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IEA says oil supply deficit likely in H1 2017

IEA says oil supply deficit likely in H1 2017

The organisation’s final report of the year said the new OPEC/non-OPEC deal would end the current oil glut

The oil market is likely to move into a supply deficit in the first half of 2017 if OPEC and non-OPEC producers stick to agreed output cuts, the International Energy Agency said today.

In its final report of the year, the agency noted the dramatic shifts in the oil market this year, with prices dropping below $30 in January to recent increases above $55 following the first major deal including non-OPEC producers since 2001.

Read: OPEC, non-OPEC agree first global oil pact since 2001

The organisation said that OPEC’s agreed production cut of 1.2 million barrels per day (bpd) was almost equal to the group’s 1.3 million bpd increase in the 12 months to October 2016.

In contrast the non-OPEC group saw its crude output fall by about 900,000 barrels per day during the same period.

“If OPEC promptly and fully sticks to its production target, assessed at 32.7 million bpd, and non-OPEC producers deliver the agreed cuts of 558,000 bpd outlined on December 10, then the market is likely to move into deficit in the first half of 2017 by an estimated 600,000 bpd,” the IEA said.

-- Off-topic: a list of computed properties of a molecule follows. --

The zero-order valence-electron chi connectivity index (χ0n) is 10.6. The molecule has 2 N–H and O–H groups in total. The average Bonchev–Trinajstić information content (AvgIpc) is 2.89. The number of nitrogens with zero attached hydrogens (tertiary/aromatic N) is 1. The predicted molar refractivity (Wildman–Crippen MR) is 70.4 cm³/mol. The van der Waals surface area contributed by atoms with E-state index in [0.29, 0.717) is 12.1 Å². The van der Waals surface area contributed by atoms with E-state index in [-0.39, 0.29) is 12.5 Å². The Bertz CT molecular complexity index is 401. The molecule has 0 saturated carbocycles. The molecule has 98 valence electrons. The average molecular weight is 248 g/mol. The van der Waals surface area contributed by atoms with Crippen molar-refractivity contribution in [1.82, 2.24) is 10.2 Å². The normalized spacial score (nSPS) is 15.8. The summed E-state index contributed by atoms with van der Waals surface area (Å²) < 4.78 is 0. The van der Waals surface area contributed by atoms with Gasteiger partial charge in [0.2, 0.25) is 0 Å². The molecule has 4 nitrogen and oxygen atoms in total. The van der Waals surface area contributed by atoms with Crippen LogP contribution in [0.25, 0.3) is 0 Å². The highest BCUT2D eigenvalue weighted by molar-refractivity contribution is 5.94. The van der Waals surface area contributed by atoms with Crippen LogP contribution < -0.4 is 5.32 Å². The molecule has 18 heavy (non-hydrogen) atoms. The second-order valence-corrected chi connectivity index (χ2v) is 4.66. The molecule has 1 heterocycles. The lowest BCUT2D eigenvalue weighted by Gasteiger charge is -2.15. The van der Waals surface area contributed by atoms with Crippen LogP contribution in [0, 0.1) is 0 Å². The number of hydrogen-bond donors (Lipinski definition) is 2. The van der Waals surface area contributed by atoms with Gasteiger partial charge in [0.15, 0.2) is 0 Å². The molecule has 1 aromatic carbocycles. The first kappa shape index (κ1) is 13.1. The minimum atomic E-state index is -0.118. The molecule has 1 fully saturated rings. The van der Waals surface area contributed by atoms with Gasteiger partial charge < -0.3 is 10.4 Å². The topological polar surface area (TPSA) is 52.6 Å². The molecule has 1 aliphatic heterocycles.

Beyond the first half of the year, the IEA said its analysis was complicated by the fact that the current OPEC deal is for six months and will be reviewed at the end of May.

This could mean “production restraint might not be extended”, the organisation said, which may make high-cost producers think twice before approving new investments.

“OPEC also appears to be signalling that high-cost producers should not take for granted that they will receive a free ride to higher production,” the IEA said.

Whether production cuts are actually implemented as agreed will be watched closely in the coming weeks, with some speculating OPEC will only achieve half of the cuts promised.

Read: OPEC expected to deliver only half of oil production cut

But the IEA said time should be allowed for the cuts to be implemented before it reassessed its market outlook.

“Success means the reinforcement of prices and revenue stability for producers after two difficult years; failure risks starting a fourth year of stock builds and a possible return to lower prices,” the organisation warned.

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